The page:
• Use and manage bibliographic information or computer or Internet resources in the field of study, in one’s own languages and in English.

Learning Outcomes

  1. Apply acquired knowledge and skills in genetics and genomics to potential technology-based business projects on genetics and genomics.
  2. Apply association studies to the prediction of phenotypes of individuals or specimens.
  3. Apply association studies to the selection of livestock characters.
  4. Apply knowledge of theory to practice.
  5. Be able to communicate effectively, orally and in writing.
  6. Design experiments and interpret the results.
  7. Develop self-directed learning.
  8. Explain the underlying genetic basics of tests to identify individuals or specimens from their DNA fingerprint.
  9. Use and manage bibliographic information or computer or Internet resources in the field of study, in one’s own languages and in English.




1.1. Biodiversity of crop plants, environmental problems associated with cultivation and breeding goals

Topic 1: Agriculture: Performance, limiting factors, sustainability

Topic 2: Agricultural biodiversity; Origin and conservation of germplasm

Topic 3: Cereals, diversity, domestication, reproduction, hybrid seed, objectives for improvement

Topic 4: Leguminous, diversity, biological nitrogen fixation, improvement objectives

Topic 5: Vegetables, diversity, intensive crops and environmental problems, objectives of improvement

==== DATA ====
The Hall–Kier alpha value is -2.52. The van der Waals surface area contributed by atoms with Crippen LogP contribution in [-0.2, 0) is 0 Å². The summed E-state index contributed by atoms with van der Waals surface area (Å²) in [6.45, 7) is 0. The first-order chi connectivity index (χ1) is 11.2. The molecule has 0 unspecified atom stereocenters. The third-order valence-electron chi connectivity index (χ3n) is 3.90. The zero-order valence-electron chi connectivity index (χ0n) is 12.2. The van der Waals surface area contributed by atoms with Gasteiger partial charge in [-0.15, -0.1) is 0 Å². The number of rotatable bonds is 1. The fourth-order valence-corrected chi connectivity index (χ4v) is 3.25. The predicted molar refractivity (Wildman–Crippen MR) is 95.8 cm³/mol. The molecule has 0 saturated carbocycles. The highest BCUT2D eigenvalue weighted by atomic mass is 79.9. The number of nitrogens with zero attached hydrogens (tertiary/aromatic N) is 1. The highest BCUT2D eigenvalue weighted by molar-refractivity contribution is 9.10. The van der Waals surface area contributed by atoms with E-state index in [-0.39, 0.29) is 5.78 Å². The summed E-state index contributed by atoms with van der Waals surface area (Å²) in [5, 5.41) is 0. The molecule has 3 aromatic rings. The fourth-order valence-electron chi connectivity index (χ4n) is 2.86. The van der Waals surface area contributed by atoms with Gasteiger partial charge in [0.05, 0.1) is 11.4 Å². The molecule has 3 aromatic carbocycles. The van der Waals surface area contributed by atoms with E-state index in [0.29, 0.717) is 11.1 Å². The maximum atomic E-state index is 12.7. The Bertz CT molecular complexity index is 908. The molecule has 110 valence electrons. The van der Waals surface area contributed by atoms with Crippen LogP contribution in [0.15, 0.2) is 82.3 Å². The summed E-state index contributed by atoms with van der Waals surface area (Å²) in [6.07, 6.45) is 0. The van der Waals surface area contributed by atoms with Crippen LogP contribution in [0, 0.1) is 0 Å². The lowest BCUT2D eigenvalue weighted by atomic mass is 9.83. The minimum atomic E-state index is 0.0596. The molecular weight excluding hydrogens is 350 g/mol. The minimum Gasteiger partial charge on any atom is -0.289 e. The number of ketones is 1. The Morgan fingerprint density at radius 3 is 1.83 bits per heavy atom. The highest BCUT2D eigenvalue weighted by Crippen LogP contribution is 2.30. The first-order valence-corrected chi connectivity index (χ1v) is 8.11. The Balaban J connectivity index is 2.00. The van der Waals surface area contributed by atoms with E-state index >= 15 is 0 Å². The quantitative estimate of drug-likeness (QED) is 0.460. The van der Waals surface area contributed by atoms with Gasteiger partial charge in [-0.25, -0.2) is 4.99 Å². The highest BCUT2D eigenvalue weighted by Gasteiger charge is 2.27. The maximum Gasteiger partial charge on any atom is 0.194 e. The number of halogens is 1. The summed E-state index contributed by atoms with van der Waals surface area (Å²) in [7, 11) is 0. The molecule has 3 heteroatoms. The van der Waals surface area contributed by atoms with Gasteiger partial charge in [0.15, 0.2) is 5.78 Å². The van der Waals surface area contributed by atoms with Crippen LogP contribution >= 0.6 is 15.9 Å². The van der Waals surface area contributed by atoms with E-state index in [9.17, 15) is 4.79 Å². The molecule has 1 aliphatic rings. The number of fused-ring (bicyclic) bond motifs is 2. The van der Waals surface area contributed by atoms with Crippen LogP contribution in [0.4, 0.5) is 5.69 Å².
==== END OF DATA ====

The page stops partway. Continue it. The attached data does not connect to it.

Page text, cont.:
Topic 6: Brassicaceas, diversity, reproduction, improvement objectives, environmental issues

Topic 7: Fruit trees, diversity, reproduction, environmental problems, improvement objectives

Topic 8: Crops medicinal and aromatic plants; diversity, reproduction, quality control.


1.2. Use of biotechnological tools for the conservation and use of genetic variability and for obtaining new varieties of crops


Topic 9: Introduction to molecular markers, sequencing and re-sequencing of plant genomes, identification of SNPs and high performance genotyping. Examples in plants.

Topic 10: Domestication and applications for future agriculture. Examples in wheat.

Topic 11: Introduction to plant genetic improvement. Methods of genetic analysis of agronomic characters with molecular markers. Major genes and quantitative characters. Mapping and cloning of genes. Use of molecular markers in plant improvement programs.